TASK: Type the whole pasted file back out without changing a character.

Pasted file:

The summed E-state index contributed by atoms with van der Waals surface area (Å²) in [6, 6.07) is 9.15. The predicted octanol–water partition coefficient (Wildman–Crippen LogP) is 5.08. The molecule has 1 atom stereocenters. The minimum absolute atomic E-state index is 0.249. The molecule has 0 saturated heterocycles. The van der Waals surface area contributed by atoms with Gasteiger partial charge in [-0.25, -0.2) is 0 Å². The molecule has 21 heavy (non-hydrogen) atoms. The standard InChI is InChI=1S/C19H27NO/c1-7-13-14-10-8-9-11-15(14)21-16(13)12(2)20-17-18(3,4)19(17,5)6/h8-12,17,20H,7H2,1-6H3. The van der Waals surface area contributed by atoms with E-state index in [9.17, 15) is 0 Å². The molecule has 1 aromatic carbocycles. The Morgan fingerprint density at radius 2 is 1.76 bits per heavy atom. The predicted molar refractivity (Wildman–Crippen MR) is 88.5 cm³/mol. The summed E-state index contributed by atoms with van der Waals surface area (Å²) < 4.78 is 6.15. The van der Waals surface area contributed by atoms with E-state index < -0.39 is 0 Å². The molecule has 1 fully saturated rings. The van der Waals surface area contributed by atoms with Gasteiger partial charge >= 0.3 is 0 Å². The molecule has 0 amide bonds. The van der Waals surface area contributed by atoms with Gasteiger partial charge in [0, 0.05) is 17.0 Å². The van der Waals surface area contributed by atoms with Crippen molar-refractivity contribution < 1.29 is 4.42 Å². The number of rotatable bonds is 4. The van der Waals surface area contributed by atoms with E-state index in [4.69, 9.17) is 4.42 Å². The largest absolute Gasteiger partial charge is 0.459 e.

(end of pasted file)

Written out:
The summed E-state index contributed by atoms with van der Waals surface area (Å²) in [6, 6.07) is 9.15. The predicted octanol–water partition coefficient (Wildman–Crippen LogP) is 5.08. The molecule has 1 atom stereocenters. The minimum absolute atomic E-state index is 0.249. The molecule has 0 saturated heterocycles. The van der Waals surface area contributed by atoms with Gasteiger partial charge in [-0.25, -0.2) is 0 Å². The molecule has 21 heavy (non-hydrogen) atoms. The standard InChI is InChI=1S/C19H27NO/c1-7-13-14-10-8-9-11-15(14)21-16(13)12(2)20-17-18(3,4)19(17,5)6/h8-12,17,20H,7H2,1-6H3. The van der Waals surface area contributed by atoms with E-state index in [9.17, 15) is 0 Å². The molecule has 1 aromatic carbocycles. The Morgan fingerprint density at radius 2 is 1.76 bits per heavy atom. The predicted molar refractivity (Wildman–Crippen MR) is 88.5 cm³/mol. The summed E-state index contributed by atoms with van der Waals surface area (Å²) < 4.78 is 6.15. The van der Waals surface area contributed by atoms with E-state index < -0.39 is 0 Å². The molecule has 1 fully saturated rings. The van der Waals surface area contributed by atoms with Gasteiger partial charge >= 0.3 is 0 Å². The molecule has 0 amide bonds. The van der Waals surface area contributed by atoms with Gasteiger partial charge in [0, 0.05) is 17.0 Å². The van der Waals surface area contributed by atoms with Crippen molar-refractivity contribution < 1.29 is 4.42 Å². The number of rotatable bonds is 4. The van der Waals surface area contributed by atoms with E-state index in [4.69, 9.17) is 4.42 Å². The largest absolute Gasteiger partial charge is 0.459 e.